As I researched Romanian food before visiting Romania, I mostly read about how it was “hearty” and “heavy”. And while I found much of the local fare is quite heavy, it’s not always the case.
Romanian food, while holding its own distinct characteristics, also borrows from surrounding countries and cultures. In the local dishes, you can see examples of Ottoman, German, Bulgarian and Serbian influence.
This unique blend, along with the tradition of making use of what’s seasonally available, means Romanian food is unique and, as I found out, quite delicious.
After recently spending several months in Romania, I have come up with my list of the top 6 Romanian dishes you must try when you visit yourself.
The Best of Romanian Food
Sarmale is a very typical Romanian dish that can be found on most menus. The dish consists of sour cabbage leaves stuffed with a mixture of pork and beef and served with sides of polenta (or mamaliga as it’s locally known) and usually salty smoked bacon.
Mici, which translates to “small one”, are short, skinless sausages grilled over an open flame. The sausages are a mixture of lamb, beef, pork, and a variety of spices.
Mici is typically served with fresh bread and mustard. You can always smell these being grilled from halfway down the block, and I’ve literally never been able to stop after eating just one. Locals usually order at least three at a time.
Romanian soup culture is very real and has created some of the best soups I’ve ever tasted. The country’s specialty is a type of soup known as ciorba, or sour soup. Ciorba differs from regular soup by adding an acid (usually lemon juice) to make the soup sour.
Soups generally consist of both a mixture of meat and vegetables and are almost always served with fresh bread, sour cream, and pickled peppers.
My favorite non-sour soup is a beef and vegetable soup known as peasants soup. This version was served with plenty of freshly sliced onions.
Veal in a Mushroom Wine Sauce
Although pork is the most commonly eaten meat, Romanians also make delicious beef dishes. This house specialty (known as muschi de vitel la tingire cu sos de vin ciuperci si orez) is veal in a sauce of wine and mushrooms and served with polenta. The meat was slow-cooked and served fork tender. Make sure to seek this dish out on menus during your visit!
Bulz Ciobanesc (Sheperd’s Polenta Ball)
Don’t let the unassuming look of this dish fool you- it’s one of the best I had in Romania. The dish is layered with cheese, polenta, and bacon. It’s delicious, but definitely not light or anything I recommend for someone on a diet. How can you go wrong with bacon and cheese?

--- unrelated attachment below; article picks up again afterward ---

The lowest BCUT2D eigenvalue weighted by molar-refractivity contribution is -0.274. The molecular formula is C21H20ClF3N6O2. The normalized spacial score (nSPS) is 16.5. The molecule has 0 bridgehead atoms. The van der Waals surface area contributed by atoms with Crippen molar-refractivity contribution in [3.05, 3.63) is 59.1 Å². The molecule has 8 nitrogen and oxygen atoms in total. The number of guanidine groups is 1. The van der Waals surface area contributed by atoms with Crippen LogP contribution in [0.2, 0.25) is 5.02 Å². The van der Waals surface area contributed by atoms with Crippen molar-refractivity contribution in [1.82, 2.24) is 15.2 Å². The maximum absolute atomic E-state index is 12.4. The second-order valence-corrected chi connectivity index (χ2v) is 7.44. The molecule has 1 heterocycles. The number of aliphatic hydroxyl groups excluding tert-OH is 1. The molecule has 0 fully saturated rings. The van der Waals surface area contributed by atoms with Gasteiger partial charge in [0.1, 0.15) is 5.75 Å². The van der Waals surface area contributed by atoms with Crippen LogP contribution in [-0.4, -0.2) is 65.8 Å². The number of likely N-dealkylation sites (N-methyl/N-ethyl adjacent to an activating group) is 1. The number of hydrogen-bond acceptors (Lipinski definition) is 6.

Salata de Icre (Romanian fish egg salad)
Don’t let the name of this one scare you off like it almost did me. I was pleasantly surprised by how much I enjoyed this dish.
The salad, served as an appetizer, is more of a spread than an actual salad. Fresh roe (fish eggs) are mixed with olive oil, lemon juice, and chopped shallots and served with fresh bread. This is a very typical starter that you’ll find on most tables before a dinner.
Ok, ok– I know wine doesn’t actually count as a dish, but it was on the table for nearly every meal so I’m including it. Romania has some truly great wines that no one ever seems to talk about.
I was fortunate enough to visit a couple of vineyards during my Experience Bucharest trip and tried many varieties of local wine. The vineyards in Romania make some truly excellent wines, and the bottles are affordably priced.
One of my favorite wineries was the LacertA Winery — the grounds of the vineyard are gorgeous, the workers are knowledgeable and friendly, and the wine was delicious.
What do you think of Romanian food? Is there a dish you’d most like to try? Let me know in the comments section below!
Travel writer and owner of the blog. My work has been featured on Fodors, Eater.com, International Living, and Great Escape Publishing, among many others. My story? Nearly six years ago, I left my job at an Oklahoma City law firm and embarked on a journey around the world. At the time, I thought I would only be gone for 6 months, but the more I traveled, the longer my bucket list became. Flashpacker describes how I travel. Rather than traveling as the normal world wise backpacker and staying in hostel dorms, I prefer a more comfortable experience, and typically stay in private rooms, take Ubers instead of taxis, and now use a suitcase instead of a backpack. Foodie, on the other hand, describes one of the key reasons why I travel. I love to pick a central “base camp” and then explore the surrounding area, really immersing myself in the culture and interacting with the people, and enjoying and exploring the food of an area is an essential part of this experience.